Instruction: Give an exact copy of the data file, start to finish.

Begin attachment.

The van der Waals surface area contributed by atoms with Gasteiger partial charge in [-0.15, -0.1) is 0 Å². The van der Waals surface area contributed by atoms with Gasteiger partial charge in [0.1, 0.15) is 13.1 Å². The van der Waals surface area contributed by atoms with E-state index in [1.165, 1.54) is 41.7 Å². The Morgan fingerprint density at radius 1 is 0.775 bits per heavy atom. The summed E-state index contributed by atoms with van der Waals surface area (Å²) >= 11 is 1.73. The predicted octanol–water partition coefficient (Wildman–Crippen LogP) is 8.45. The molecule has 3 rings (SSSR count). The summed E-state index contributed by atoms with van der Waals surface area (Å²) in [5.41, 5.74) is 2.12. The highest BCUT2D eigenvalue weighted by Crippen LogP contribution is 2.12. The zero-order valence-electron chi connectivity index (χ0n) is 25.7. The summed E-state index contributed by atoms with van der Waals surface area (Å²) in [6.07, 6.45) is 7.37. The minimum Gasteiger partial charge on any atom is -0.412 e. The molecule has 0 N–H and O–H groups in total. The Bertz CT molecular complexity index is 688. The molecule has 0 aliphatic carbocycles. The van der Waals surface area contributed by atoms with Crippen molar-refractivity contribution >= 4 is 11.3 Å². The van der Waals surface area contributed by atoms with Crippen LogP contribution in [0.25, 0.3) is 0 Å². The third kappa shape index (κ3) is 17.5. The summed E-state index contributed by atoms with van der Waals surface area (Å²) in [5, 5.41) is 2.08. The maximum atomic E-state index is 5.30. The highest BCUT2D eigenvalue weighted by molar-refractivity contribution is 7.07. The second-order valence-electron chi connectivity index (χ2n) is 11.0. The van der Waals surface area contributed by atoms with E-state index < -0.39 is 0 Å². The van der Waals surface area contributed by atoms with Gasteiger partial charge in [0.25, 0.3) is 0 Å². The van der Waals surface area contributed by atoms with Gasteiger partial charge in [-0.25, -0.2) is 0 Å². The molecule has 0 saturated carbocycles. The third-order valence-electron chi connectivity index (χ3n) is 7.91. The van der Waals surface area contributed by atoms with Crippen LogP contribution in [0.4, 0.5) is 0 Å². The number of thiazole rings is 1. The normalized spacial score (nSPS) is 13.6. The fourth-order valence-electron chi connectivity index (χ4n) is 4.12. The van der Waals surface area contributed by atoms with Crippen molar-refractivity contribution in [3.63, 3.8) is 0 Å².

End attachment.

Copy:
The van der Waals surface area contributed by atoms with Gasteiger partial charge in [-0.15, -0.1) is 0 Å². The van der Waals surface area contributed by atoms with Gasteiger partial charge in [0.1, 0.15) is 13.1 Å². The van der Waals surface area contributed by atoms with E-state index in [1.165, 1.54) is 41.7 Å². The Morgan fingerprint density at radius 1 is 0.775 bits per heavy atom. The summed E-state index contributed by atoms with van der Waals surface area (Å²) >= 11 is 1.73. The predicted octanol–water partition coefficient (Wildman–Crippen LogP) is 8.45. The molecule has 3 rings (SSSR count). The summed E-state index contributed by atoms with van der Waals surface area (Å²) in [5.41, 5.74) is 2.12. The highest BCUT2D eigenvalue weighted by Crippen LogP contribution is 2.12. The zero-order valence-electron chi connectivity index (χ0n) is 25.7. The summed E-state index contributed by atoms with van der Waals surface area (Å²) in [6.07, 6.45) is 7.37. The minimum Gasteiger partial charge on any atom is -0.412 e. The molecule has 0 N–H and O–H groups in total. The Bertz CT molecular complexity index is 688. The molecule has 0 aliphatic carbocycles. The van der Waals surface area contributed by atoms with Crippen molar-refractivity contribution >= 4 is 11.3 Å². The van der Waals surface area contributed by atoms with Crippen LogP contribution in [0.25, 0.3) is 0 Å². The third kappa shape index (κ3) is 17.5. The summed E-state index contributed by atoms with van der Waals surface area (Å²) in [5, 5.41) is 2.08. The maximum atomic E-state index is 5.30. The highest BCUT2D eigenvalue weighted by molar-refractivity contribution is 7.07. The second-order valence-electron chi connectivity index (χ2n) is 11.0. The van der Waals surface area contributed by atoms with E-state index < -0.39 is 0 Å². The van der Waals surface area contributed by atoms with Gasteiger partial charge in [0.25, 0.3) is 0 Å². The van der Waals surface area contributed by atoms with Gasteiger partial charge in [-0.25, -0.2) is 0 Å². The molecule has 0 saturated carbocycles. The third-order valence-electron chi connectivity index (χ3n) is 7.91. The van der Waals surface area contributed by atoms with Crippen LogP contribution in [0.4, 0.5) is 0 Å². The number of thiazole rings is 1. The normalized spacial score (nSPS) is 13.6. The fourth-order valence-electron chi connectivity index (χ4n) is 4.12. The van der Waals surface area contributed by atoms with Crippen molar-refractivity contribution in [3.63, 3.8) is 0 Å².